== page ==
Daily Digest - March 24: Public Financing: Compromise Won't Fix Corruption

Mar 24, 2014Rachel Goldfarb

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A Promise Cuomo Can Keep (Albany Times Union)

Roosevelt Institute Senior Fellow Jonathan Soros and Frederick A.O. Schwartz call on New York's Governor Cuomo to avoid compromise on public campaign financing where concessions just extend a corrupt status quo.

The Tea Party and Wall Street Might Not Be Best Friends Forever, But They Are for Now (TNR)

Tea Party Republicans in Congress insist that the financial crisis was all government's fault, says Roosevelt Institute Fellow Mike Konczal. That narrative, and the corresponding legislative agenda, couldn't make Wall Street happier.

Why Charity Can’t Replace the Safety Net (Slate)

Jordan Weissmann praises Mike Konczal's recent piece in Democracy Journal, emphasizing that charity can't replace government aid during recessions. Charitable donations drop just when need rises.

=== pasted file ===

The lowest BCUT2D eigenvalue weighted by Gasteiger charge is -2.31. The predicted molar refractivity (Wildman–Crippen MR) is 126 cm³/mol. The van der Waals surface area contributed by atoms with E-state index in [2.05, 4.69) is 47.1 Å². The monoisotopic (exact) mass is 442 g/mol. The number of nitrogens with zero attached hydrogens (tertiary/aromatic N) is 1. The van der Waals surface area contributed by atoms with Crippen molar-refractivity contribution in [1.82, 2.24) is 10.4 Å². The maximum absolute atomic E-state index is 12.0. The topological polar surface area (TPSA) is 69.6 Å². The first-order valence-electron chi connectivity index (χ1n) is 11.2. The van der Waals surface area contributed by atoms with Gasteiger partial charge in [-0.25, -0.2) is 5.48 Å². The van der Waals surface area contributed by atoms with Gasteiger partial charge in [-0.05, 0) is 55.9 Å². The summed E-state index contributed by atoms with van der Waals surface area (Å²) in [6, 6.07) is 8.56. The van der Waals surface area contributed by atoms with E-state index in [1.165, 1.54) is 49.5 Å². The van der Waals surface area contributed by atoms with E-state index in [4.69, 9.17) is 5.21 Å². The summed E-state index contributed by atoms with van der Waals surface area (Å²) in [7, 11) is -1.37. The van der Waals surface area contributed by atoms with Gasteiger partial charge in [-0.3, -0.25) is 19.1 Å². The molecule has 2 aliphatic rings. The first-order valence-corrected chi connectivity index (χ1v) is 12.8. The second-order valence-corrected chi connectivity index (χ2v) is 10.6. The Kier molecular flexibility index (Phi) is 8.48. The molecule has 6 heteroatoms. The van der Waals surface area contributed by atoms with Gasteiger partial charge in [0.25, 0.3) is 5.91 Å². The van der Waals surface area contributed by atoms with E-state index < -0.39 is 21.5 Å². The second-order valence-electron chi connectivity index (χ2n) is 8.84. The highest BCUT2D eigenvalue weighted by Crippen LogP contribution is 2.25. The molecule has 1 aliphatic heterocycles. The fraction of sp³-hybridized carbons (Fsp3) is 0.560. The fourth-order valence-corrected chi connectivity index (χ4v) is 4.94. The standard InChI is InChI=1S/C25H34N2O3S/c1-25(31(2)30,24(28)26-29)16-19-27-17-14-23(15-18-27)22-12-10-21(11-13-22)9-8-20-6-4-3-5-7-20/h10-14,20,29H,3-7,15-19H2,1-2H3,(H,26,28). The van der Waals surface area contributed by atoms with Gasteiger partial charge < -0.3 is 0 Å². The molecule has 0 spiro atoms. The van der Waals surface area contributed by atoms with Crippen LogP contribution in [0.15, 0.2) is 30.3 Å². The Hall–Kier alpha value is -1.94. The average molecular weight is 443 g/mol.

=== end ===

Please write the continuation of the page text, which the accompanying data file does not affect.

All Economics Is Local (NYT)

Raising the local minimum wage is an effective step towards reducing inequality, say Michael Reich and Ken Jacobs. Moreover, their research shows that low-income industries can absorb the increase and benefit from greater employee retention. 

Payday Lending: The Loans with 350% Interest and a Grip on America (The Guardian)

David Dayen explains the vast regulatory conundrum of these predatory loans. He lays out how state and national regulators, Congress, and the Justice Department are working side-by-side, but often a step behind lenders.

The End of Jobs? (In These Times)

Sarah Jaffe argues that under our current system, the shrinking of secure full-time work increases inequality. Instead, we could restructure our economy to push for a universal basic income and shorter working hours.

New on Next New Deal

Memo to Congress: Family Planning Needs More Funding

In her remarks at a Congressional briefing last week, Roosevelt Institute Fellow Andrea Flynn explains why publicly funded family planning needs to expand as the Affordable Care Act is implemented. 

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